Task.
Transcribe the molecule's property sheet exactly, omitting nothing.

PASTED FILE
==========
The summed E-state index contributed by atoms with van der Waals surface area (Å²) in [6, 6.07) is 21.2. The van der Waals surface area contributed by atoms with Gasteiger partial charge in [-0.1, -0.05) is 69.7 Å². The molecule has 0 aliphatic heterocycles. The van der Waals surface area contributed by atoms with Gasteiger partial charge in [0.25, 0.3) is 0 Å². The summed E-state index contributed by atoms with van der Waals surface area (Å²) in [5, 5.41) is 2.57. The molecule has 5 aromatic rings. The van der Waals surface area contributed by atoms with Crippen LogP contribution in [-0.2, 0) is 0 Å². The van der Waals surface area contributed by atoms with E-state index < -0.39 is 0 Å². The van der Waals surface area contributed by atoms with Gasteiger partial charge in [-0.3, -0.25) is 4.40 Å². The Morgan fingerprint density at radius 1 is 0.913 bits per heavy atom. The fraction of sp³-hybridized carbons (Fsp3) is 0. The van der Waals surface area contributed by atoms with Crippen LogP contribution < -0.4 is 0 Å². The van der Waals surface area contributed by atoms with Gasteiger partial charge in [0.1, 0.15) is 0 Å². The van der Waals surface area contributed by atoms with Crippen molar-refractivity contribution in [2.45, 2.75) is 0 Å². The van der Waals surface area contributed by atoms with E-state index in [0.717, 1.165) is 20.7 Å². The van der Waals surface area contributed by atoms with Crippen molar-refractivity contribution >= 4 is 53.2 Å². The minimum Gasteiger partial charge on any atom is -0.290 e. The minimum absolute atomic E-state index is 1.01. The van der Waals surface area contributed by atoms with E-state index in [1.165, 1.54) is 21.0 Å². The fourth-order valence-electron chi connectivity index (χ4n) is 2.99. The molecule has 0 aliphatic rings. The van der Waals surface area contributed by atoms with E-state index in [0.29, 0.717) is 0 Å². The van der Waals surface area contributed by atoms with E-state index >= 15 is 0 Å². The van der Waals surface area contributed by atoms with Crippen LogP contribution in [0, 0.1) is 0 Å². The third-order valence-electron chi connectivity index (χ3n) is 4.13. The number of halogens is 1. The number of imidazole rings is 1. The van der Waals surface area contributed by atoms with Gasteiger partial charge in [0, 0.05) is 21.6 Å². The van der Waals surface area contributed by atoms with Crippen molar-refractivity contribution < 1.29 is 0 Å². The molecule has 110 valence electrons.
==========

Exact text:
The summed E-state index contributed by atoms with van der Waals surface area (Å²) in [6, 6.07) is 21.2. The van der Waals surface area contributed by atoms with Gasteiger partial charge in [-0.1, -0.05) is 69.7 Å². The molecule has 0 aliphatic heterocycles. The van der Waals surface area contributed by atoms with Gasteiger partial charge in [0.25, 0.3) is 0 Å². The summed E-state index contributed by atoms with van der Waals surface area (Å²) in [5, 5.41) is 2.57. The molecule has 5 aromatic rings. The van der Waals surface area contributed by atoms with Crippen LogP contribution in [-0.2, 0) is 0 Å². The van der Waals surface area contributed by atoms with E-state index < -0.39 is 0 Å². The van der Waals surface area contributed by atoms with Gasteiger partial charge in [-0.3, -0.25) is 4.40 Å². The Morgan fingerprint density at radius 1 is 0.913 bits per heavy atom. The fraction of sp³-hybridized carbons (Fsp3) is 0. The van der Waals surface area contributed by atoms with Crippen LogP contribution < -0.4 is 0 Å². The van der Waals surface area contributed by atoms with Gasteiger partial charge in [0.1, 0.15) is 0 Å². The van der Waals surface area contributed by atoms with Crippen molar-refractivity contribution in [2.45, 2.75) is 0 Å². The van der Waals surface area contributed by atoms with E-state index in [0.717, 1.165) is 20.7 Å². The van der Waals surface area contributed by atoms with Crippen molar-refractivity contribution >= 4 is 53.2 Å². The minimum Gasteiger partial charge on any atom is -0.290 e. The minimum absolute atomic E-state index is 1.01. The van der Waals surface area contributed by atoms with E-state index in [1.165, 1.54) is 21.0 Å². The fourth-order valence-electron chi connectivity index (χ4n) is 2.99. The molecule has 0 aliphatic rings. The van der Waals surface area contributed by atoms with E-state index in [0.29, 0.717) is 0 Å². The van der Waals surface area contributed by atoms with E-state index >= 15 is 0 Å². The van der Waals surface area contributed by atoms with Crippen LogP contribution in [0, 0.1) is 0 Å². The third-order valence-electron chi connectivity index (χ3n) is 4.13. The number of halogens is 1. The number of imidazole rings is 1. The van der Waals surface area contributed by atoms with Gasteiger partial charge in [0, 0.05) is 21.6 Å². The van der Waals surface area contributed by atoms with Crippen molar-refractivity contribution < 1.29 is 0 Å². The molecule has 110 valence electrons.